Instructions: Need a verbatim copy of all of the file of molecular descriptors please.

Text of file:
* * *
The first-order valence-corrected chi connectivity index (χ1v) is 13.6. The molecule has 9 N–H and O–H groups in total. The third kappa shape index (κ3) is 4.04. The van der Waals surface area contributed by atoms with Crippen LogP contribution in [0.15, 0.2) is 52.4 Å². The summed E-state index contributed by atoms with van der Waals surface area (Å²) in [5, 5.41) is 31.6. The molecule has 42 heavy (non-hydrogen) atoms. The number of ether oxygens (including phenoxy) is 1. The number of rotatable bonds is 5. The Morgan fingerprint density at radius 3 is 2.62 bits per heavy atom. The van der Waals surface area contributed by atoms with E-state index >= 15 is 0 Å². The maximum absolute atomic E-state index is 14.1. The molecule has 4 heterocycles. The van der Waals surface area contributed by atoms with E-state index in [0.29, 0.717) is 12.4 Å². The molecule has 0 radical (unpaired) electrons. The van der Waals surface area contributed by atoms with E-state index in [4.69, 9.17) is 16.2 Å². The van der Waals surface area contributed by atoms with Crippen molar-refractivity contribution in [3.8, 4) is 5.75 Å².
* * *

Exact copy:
The first-order valence-corrected chi connectivity index (χ1v) is 13.6. The molecule has 9 N–H and O–H groups in total. The third kappa shape index (κ3) is 4.04. The van der Waals surface area contributed by atoms with Crippen LogP contribution in [0.15, 0.2) is 52.4 Å². The summed E-state index contributed by atoms with van der Waals surface area (Å²) in [5, 5.41) is 31.6. The molecule has 42 heavy (non-hydrogen) atoms. The number of ether oxygens (including phenoxy) is 1. The number of rotatable bonds is 5. The Morgan fingerprint density at radius 3 is 2.62 bits per heavy atom. The van der Waals surface area contributed by atoms with E-state index >= 15 is 0 Å². The maximum absolute atomic E-state index is 14.1. The molecule has 4 heterocycles. The van der Waals surface area contributed by atoms with E-state index in [0.29, 0.717) is 12.4 Å². The molecule has 0 radical (unpaired) electrons. The van der Waals surface area contributed by atoms with E-state index in [4.69, 9.17) is 16.2 Å². The van der Waals surface area contributed by atoms with Crippen molar-refractivity contribution in [3.8, 4) is 5.75 Å².